(3) What is preventing me from embarking upon this? Ten of Swords. This is the ultimate “wake-up call” among the cards in the Minor Arcana. It’s the card of the martyr and the persecution complex, of the self-inflicting sufferer whose public agonies mask the vainest type of narcissism. It’s the card that screams, “Get over yourself!” It is the symbolic representation of the ego-death that we must all experience before we can ever truly know our Selves—to see ourselves as fully individuated beings and not victims of illusion, captives of will, or slaves to sensation: In short, to reach a state of consciousness where we recognize ourselves as infinite spiritual entities, ever evolving and expanding in dimension, and not merely as three-dimensional assemblages of flesh and bone. To the seeker, this process is typically painful at first, and is generally accompanied by the kinds of emotional “fits and starts” such as we see with an addict who is undergoing withdrawal. Ah, those mistaken preconceptions of ourselves and others that we cultivated for so long were assuring, now, weren’t they? But now that we are disabused of all falsehood—of the notion of our “separateness” from others, and all forms of hierarchical thought that emanate from this—we can begin the process of “re-assembling” our true Selves as parts of the greater whole of humankind.

In this reading, the Ten reminds the querent that his idea of going “off the grid” (implied by the previous card) is a conceit of ego and a false construct based on the common misperception—often advanced in Western societies—that “separation equals individuation” when nothing could be further from the truth. Those of us in America are even more susceptible to this error: we take great pride, for instance, in our founding document—a declaration of independence—and we routinely hear our civic leaders chastising the lower orders for fostering a culture of dependency when the act of “dependency”, in fact, is what binds humanity to itself, and to God!

Look at evolutionary biology. When a cell multiplies via osmosis, is it not still a component of the same organism? The evolving organism simply has two cells now instead of one, but the organism has not changed its “identity” for that of another; neither do the cells within the organism attain a state of “separateness” or :apartness” from each other, even though each cell is unique unto itself; all work in concert on behalf of the organism. And each additional cell that the organism generates is utterly dependent on the cells to which it is chained in sequence in order to “grow” the organism to its completion.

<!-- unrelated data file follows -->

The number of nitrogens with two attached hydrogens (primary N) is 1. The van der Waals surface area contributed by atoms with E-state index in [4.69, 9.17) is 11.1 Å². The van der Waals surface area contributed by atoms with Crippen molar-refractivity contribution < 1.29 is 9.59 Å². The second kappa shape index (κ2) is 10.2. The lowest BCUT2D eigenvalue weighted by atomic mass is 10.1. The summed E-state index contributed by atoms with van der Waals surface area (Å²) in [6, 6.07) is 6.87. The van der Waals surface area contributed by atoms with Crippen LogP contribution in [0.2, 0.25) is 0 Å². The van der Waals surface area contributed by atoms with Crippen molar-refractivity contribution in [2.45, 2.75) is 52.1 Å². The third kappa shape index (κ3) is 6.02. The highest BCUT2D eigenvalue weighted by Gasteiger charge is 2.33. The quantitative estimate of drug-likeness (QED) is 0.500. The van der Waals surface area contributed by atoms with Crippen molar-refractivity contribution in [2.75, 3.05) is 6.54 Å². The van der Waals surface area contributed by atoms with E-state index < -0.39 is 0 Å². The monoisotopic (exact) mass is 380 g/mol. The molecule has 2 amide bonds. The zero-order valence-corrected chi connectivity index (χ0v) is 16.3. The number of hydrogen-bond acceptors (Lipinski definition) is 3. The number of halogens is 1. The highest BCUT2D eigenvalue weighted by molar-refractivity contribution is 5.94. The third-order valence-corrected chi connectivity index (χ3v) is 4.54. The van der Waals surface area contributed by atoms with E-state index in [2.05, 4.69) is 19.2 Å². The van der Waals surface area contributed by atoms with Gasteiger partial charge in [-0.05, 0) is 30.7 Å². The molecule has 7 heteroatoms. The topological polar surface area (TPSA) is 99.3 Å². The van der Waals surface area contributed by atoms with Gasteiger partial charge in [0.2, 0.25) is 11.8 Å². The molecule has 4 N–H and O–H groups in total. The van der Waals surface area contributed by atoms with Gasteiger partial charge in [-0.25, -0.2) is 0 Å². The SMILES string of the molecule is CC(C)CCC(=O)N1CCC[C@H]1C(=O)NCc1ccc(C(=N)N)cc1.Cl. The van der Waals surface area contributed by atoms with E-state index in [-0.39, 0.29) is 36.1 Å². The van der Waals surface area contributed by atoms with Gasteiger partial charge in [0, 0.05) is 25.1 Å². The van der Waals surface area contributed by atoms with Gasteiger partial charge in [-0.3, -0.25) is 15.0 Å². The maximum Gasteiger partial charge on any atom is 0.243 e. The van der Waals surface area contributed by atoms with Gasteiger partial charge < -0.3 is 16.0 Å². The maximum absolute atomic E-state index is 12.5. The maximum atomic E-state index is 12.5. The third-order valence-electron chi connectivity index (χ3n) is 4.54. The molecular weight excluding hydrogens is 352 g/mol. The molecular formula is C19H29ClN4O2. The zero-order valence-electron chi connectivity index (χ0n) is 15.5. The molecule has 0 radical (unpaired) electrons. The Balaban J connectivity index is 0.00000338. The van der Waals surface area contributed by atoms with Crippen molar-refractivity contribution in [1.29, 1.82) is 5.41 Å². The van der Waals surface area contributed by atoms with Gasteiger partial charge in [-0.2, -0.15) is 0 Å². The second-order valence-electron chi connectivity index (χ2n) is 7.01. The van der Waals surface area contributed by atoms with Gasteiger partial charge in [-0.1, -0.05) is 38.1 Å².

So it is with us—no matter how many “separate” physical osmoses we appear to undergo during our lifetimes here, our true “spirit-cell” identity lies outside the cell itself, and it is one that we share with all other living things; and all of us, like cells in a celestial body, are interconnected, interdependent, and utterly necessary to “complete” the organism of God. We can no more realistically “declare our independence” from others than the billions of cells that dwell within us could decide on their own to split apart from each other and begin to build billions of disconnected bodies. When we realize this at last, we begin to heal the psyche, and the process of “re-cognizing” our true Selves can commence. If we stubbornly ignore this reality, however, we inflict severe psychic pain upon ourselves—the “living death of the split mind” that the Ten of Swords warns us against in such harsh and unforgiving terms. We Americans, of all people, should be acutely aware of this fundamental truth; our founding motto, after all, is E Pluribus Unum—”Out of many, one.” We should remind ourselves of it more often.

(4) What can help me to overcome this? Strength. This is fairly self-explanatory, with the emphasis here being less on brute force than on self-discipline, and on keeping one’s wilder, more animalistic impulses in check. In the querent’s case, it serves as a caution about material matters that may be giving him concern (implied by the first card); not to overindulge in food or drink, to avoid excessive physical activity (it’s flu season, remember), to keep his emotions in check, and to act frugally with his finances. Now is a good time, it would seem, to “save up” for that apocryphal rainy day—and just in time for El Nino, it would seem!

Dante DiMatteo